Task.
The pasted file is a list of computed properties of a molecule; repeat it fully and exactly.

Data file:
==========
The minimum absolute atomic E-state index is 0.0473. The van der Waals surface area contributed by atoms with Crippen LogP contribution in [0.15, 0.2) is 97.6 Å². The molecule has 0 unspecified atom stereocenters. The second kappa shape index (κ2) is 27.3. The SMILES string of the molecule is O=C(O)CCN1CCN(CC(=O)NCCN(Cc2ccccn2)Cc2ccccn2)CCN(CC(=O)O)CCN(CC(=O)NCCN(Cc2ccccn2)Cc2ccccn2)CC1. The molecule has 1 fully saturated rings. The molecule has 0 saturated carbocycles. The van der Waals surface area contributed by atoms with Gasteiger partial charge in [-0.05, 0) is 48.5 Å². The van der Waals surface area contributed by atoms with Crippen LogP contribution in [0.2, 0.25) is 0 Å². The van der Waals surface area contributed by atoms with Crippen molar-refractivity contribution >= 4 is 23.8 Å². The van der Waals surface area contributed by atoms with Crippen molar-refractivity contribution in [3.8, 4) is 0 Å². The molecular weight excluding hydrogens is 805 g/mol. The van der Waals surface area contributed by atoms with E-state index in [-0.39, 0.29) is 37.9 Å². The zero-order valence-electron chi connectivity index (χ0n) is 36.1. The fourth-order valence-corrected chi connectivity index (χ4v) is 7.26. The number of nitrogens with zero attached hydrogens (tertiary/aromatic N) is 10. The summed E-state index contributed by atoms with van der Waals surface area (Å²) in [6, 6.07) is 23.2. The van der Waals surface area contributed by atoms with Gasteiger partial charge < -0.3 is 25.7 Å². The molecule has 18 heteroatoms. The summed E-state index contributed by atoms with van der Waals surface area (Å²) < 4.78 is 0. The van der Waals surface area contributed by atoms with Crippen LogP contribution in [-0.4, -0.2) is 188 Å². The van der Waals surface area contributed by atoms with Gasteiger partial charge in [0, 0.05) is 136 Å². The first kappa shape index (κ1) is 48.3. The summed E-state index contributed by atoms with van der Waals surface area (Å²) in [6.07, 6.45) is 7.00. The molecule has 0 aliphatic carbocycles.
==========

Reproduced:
The minimum absolute atomic E-state index is 0.0473. The van der Waals surface area contributed by atoms with Crippen LogP contribution in [0.15, 0.2) is 97.6 Å². The molecule has 0 unspecified atom stereocenters. The second kappa shape index (κ2) is 27.3. The SMILES string of the molecule is O=C(O)CCN1CCN(CC(=O)NCCN(Cc2ccccn2)Cc2ccccn2)CCN(CC(=O)O)CCN(CC(=O)NCCN(Cc2ccccn2)Cc2ccccn2)CC1. The molecule has 1 fully saturated rings. The molecule has 0 saturated carbocycles. The van der Waals surface area contributed by atoms with Gasteiger partial charge in [-0.05, 0) is 48.5 Å². The van der Waals surface area contributed by atoms with Crippen LogP contribution in [0.2, 0.25) is 0 Å². The van der Waals surface area contributed by atoms with Crippen molar-refractivity contribution >= 4 is 23.8 Å². The van der Waals surface area contributed by atoms with Crippen molar-refractivity contribution in [3.8, 4) is 0 Å². The molecular weight excluding hydrogens is 805 g/mol. The van der Waals surface area contributed by atoms with E-state index in [-0.39, 0.29) is 37.9 Å². The zero-order valence-electron chi connectivity index (χ0n) is 36.1. The fourth-order valence-corrected chi connectivity index (χ4v) is 7.26. The number of nitrogens with zero attached hydrogens (tertiary/aromatic N) is 10. The summed E-state index contributed by atoms with van der Waals surface area (Å²) in [6, 6.07) is 23.2. The van der Waals surface area contributed by atoms with Gasteiger partial charge < -0.3 is 25.7 Å². The molecule has 18 heteroatoms. The summed E-state index contributed by atoms with van der Waals surface area (Å²) < 4.78 is 0. The van der Waals surface area contributed by atoms with Crippen LogP contribution in [-0.4, -0.2) is 188 Å². The van der Waals surface area contributed by atoms with Gasteiger partial charge in [0, 0.05) is 136 Å². The first kappa shape index (κ1) is 48.3. The summed E-state index contributed by atoms with van der Waals surface area (Å²) in [6.07, 6.45) is 7.00. The molecule has 0 aliphatic carbocycles.